Marriage and getting married in Germany

350 posts in this topic

 

and partly to draw out a reply from a more knowledgeable individual about how it works in Germany

 

The legally experienced members do not need drawing out; they have managed very well over the last ten years.

Seriously, if you do not know the answer it only confuses people to hear about other jurisdictions.

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Well, like I said, I just wanted to talk about whether things were different in Germany. Now I know that it's not welcome, so lesson learned.

 

If there's ever a next time, just send me a PM and let me know there's an issue. Kindness goes a long way with a lot of people.

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When a member is giving incorrect or misleading advice it is important to mention this in public so that other members are aware of the fact. The alternative would be removing an incorrect post and sending a PM, true. But when a barrowload of posts needs removing this messes up the continuity of the topic/s.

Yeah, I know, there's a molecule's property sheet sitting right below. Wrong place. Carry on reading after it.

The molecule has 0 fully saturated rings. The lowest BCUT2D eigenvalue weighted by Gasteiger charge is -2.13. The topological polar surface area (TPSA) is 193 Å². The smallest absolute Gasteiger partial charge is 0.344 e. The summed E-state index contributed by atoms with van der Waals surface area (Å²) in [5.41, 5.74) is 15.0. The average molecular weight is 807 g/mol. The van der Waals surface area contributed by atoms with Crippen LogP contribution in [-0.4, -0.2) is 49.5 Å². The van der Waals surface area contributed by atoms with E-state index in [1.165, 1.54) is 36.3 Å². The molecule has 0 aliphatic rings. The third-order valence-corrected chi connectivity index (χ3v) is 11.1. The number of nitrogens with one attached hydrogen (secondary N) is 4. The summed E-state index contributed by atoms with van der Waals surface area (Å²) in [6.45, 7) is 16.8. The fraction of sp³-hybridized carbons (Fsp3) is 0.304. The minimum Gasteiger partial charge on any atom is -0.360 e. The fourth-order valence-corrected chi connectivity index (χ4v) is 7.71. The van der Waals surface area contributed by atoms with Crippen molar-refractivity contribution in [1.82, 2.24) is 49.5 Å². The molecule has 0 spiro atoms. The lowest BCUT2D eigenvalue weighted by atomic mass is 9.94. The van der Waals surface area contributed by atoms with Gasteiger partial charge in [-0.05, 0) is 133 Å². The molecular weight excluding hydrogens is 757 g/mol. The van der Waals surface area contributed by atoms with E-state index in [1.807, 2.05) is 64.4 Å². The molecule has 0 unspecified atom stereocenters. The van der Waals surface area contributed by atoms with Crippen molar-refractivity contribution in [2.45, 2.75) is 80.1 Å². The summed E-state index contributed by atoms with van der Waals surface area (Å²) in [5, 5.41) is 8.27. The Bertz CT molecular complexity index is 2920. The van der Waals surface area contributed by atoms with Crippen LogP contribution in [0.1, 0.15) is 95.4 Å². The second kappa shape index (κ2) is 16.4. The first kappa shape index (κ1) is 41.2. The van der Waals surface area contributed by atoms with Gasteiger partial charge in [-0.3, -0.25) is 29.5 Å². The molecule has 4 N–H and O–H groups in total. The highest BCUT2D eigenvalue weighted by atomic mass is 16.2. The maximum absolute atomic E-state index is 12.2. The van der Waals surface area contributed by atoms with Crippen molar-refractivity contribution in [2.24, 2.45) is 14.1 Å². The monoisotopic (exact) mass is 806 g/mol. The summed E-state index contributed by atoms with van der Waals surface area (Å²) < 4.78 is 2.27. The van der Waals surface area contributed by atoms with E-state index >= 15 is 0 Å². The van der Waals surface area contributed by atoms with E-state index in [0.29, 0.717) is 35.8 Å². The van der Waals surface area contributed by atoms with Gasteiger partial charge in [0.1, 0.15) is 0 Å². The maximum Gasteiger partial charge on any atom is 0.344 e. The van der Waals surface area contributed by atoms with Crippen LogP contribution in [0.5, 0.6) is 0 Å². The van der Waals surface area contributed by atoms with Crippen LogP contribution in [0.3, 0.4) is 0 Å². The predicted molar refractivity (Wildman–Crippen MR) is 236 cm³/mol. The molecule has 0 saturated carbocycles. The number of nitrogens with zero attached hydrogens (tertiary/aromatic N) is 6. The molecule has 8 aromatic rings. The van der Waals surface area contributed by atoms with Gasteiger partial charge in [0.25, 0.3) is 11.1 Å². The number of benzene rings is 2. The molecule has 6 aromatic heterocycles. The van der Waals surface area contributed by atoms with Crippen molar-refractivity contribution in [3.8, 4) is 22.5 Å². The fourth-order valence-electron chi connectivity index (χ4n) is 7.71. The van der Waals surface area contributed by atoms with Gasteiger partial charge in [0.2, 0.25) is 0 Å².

You are not being singled out for doing this; it has happened before and will surely happen again.

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Look, I see what you're saying and I've already agreed to refrain from talking about the law/rules in other places as other members are concerned that it confuses topics. That's fine.